But then, the challenge is in the doing, and I am doing these weekends of backpacking practice. In fact, these weekend backpacking challenges are beginning to seem an end in themselves. Who knows — maybe by the time I’m in condition for a real backpacking trip, I’ll feel as if I’ve already accomplished what I want to accomplish.

Whatever that is.

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Pat Bertram is the author of the suspense novels UnfinishedMadame ZeeZee’s Nightmare, Light BringerMore Deaths Than OneA Spark of Heavenly Fireand Daughter Am IBertram is also the author of Grief: The Great Yearning, “an exquisite book, wrenching to read, and at the same time full of profound truths.” Connect with Pat on Google+. Like Pat on Facebook.

Re-Summer

I went hiking in the desert again, not wanting to waste the last couple of days left from this halcyon summer rerun before colder temperatures set in once more.

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(The warming trend after the first frost used to be called Indian Summer, but I suppose that name has become anathema along with all the rest of the terms being restructured for political reasons, and I have not yet heard the new term for this re-summertime. Not that the season cares what we call it — it simply is. And besides, in the desert, the summer was never this lovely, so perhaps the current mild weather isn’t a rerun at all, but the real thing, no matter what the calendar says.)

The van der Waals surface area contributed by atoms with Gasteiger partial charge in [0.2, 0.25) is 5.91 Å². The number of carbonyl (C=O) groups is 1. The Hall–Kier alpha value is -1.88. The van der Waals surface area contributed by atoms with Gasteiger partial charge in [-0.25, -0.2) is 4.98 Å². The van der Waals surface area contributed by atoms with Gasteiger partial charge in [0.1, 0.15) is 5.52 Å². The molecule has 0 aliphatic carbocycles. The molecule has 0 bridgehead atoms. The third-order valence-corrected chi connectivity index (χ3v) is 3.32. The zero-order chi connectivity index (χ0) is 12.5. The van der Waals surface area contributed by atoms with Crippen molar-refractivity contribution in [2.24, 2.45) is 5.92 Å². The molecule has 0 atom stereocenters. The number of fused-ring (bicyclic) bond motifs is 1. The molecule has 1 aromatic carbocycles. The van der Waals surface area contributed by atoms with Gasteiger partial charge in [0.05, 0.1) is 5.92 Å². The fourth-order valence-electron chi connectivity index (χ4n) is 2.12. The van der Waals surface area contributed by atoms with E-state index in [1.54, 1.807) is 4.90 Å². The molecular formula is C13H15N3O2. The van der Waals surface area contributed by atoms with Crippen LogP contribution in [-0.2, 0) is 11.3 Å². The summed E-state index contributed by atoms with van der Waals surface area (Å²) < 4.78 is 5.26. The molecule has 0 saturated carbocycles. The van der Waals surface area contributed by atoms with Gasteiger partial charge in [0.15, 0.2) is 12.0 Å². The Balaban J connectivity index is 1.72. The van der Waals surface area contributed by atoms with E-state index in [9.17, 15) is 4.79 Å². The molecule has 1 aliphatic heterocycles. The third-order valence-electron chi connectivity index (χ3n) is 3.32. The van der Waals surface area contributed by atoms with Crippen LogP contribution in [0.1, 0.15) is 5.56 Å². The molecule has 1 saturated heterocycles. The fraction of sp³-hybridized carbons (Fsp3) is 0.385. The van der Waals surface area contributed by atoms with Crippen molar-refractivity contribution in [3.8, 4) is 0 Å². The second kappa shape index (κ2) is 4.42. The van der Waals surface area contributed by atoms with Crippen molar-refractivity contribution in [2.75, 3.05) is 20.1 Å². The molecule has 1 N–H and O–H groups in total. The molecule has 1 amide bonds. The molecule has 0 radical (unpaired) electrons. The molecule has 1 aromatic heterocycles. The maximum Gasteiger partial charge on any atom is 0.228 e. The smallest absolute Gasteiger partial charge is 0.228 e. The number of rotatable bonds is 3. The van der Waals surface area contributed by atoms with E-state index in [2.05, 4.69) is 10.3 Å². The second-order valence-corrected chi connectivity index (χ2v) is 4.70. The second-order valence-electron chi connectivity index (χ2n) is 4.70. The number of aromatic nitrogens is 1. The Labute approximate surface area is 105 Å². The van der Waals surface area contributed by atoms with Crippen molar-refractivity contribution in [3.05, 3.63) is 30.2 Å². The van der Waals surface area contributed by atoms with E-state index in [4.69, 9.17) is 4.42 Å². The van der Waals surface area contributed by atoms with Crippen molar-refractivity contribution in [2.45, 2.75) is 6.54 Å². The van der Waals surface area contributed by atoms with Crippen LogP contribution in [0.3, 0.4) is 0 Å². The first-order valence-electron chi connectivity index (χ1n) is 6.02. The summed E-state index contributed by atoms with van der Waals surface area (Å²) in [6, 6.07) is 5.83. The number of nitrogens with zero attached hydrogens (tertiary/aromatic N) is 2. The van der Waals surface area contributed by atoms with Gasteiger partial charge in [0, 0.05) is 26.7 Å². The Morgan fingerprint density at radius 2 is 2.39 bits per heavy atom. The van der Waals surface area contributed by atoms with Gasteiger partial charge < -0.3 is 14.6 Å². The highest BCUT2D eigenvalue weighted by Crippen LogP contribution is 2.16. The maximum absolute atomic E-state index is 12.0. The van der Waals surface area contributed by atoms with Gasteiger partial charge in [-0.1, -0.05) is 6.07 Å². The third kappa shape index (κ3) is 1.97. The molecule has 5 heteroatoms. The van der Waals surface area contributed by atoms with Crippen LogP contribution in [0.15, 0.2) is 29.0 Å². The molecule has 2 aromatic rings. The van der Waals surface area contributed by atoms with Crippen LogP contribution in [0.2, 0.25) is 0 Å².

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The trails I took today were a lot easier than the previous ones, mostly because they were wide enough I could chug uphill on the smoother parts and zigzag my way down on the steeper slopes.

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I wasn’t the only one making use of the fine day, but I don’t want to ruin the experience by mentioning all the boys of all ages with their noisy vehicular toys zooming along the trails. (Oops. Do you see what I did? I mentioned the noise after all!) I really shouldn’t complain about the motorized toys — after all, if it weren’t for vehicles, most of the trails in the desert would be as treacherous as the one I climbed the last time I was there.

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The hardest parts were balancing me, my trekking poles, and my phone so I could take photos. Usually, photos seem more vibrant than the natural subject, but for some reason, these photos don’t pop the way the real scenery did, maybe because there is nothing to show the scope of the slopes. (I suppose I could have done a selfie or two, but that’s not my style. I prefer to be outside the photo looking in, rather than inside the photo looking out.)